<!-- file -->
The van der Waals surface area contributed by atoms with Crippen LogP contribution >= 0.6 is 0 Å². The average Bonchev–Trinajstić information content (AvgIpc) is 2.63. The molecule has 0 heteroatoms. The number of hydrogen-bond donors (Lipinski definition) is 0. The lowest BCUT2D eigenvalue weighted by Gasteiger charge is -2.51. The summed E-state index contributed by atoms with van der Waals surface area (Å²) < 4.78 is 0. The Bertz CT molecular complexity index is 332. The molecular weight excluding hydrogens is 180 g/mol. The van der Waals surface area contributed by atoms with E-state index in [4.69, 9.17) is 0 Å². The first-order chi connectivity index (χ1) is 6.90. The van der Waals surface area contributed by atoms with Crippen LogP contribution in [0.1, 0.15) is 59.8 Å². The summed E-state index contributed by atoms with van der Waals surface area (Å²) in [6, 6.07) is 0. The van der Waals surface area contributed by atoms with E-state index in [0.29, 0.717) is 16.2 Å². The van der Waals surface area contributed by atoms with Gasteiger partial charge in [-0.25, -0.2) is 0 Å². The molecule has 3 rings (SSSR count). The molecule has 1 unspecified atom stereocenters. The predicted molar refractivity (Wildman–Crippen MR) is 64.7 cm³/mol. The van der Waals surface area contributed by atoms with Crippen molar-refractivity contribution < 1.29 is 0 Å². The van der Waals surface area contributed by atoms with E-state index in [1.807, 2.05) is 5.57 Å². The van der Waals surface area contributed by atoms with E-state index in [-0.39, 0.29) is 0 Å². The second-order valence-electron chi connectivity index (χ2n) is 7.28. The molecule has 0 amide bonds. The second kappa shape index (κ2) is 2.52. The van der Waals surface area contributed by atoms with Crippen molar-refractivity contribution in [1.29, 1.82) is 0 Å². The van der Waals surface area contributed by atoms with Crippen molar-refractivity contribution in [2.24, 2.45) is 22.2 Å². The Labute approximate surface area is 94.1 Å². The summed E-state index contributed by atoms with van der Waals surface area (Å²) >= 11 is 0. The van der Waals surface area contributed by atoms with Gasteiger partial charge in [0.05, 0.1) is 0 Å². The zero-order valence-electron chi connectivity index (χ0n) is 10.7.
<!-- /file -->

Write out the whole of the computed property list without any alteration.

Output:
The van der Waals surface area contributed by atoms with Crippen LogP contribution >= 0.6 is 0 Å². The average Bonchev–Trinajstić information content (AvgIpc) is 2.63. The molecule has 0 heteroatoms. The number of hydrogen-bond donors (Lipinski definition) is 0. The lowest BCUT2D eigenvalue weighted by Gasteiger charge is -2.51. The summed E-state index contributed by atoms with van der Waals surface area (Å²) < 4.78 is 0. The Bertz CT molecular complexity index is 332. The molecular weight excluding hydrogens is 180 g/mol. The van der Waals surface area contributed by atoms with E-state index in [4.69, 9.17) is 0 Å². The first-order chi connectivity index (χ1) is 6.90. The van der Waals surface area contributed by atoms with Crippen LogP contribution in [0.1, 0.15) is 59.8 Å². The summed E-state index contributed by atoms with van der Waals surface area (Å²) in [6, 6.07) is 0. The van der Waals surface area contributed by atoms with E-state index in [0.29, 0.717) is 16.2 Å². The van der Waals surface area contributed by atoms with Gasteiger partial charge in [-0.25, -0.2) is 0 Å². The molecule has 3 rings (SSSR count). The molecule has 1 unspecified atom stereocenters. The predicted molar refractivity (Wildman–Crippen MR) is 64.7 cm³/mol. The van der Waals surface area contributed by atoms with Crippen molar-refractivity contribution < 1.29 is 0 Å². The van der Waals surface area contributed by atoms with E-state index in [1.807, 2.05) is 5.57 Å². The van der Waals surface area contributed by atoms with E-state index in [-0.39, 0.29) is 0 Å². The second-order valence-electron chi connectivity index (χ2n) is 7.28. The molecule has 0 amide bonds. The second kappa shape index (κ2) is 2.52. The van der Waals surface area contributed by atoms with Crippen molar-refractivity contribution in [1.29, 1.82) is 0 Å². The van der Waals surface area contributed by atoms with Crippen molar-refractivity contribution in [2.24, 2.45) is 22.2 Å². The Labute approximate surface area is 94.1 Å². The summed E-state index contributed by atoms with van der Waals surface area (Å²) >= 11 is 0. The van der Waals surface area contributed by atoms with Gasteiger partial charge in [0.05, 0.1) is 0 Å². The zero-order valence-electron chi connectivity index (χ0n) is 10.7.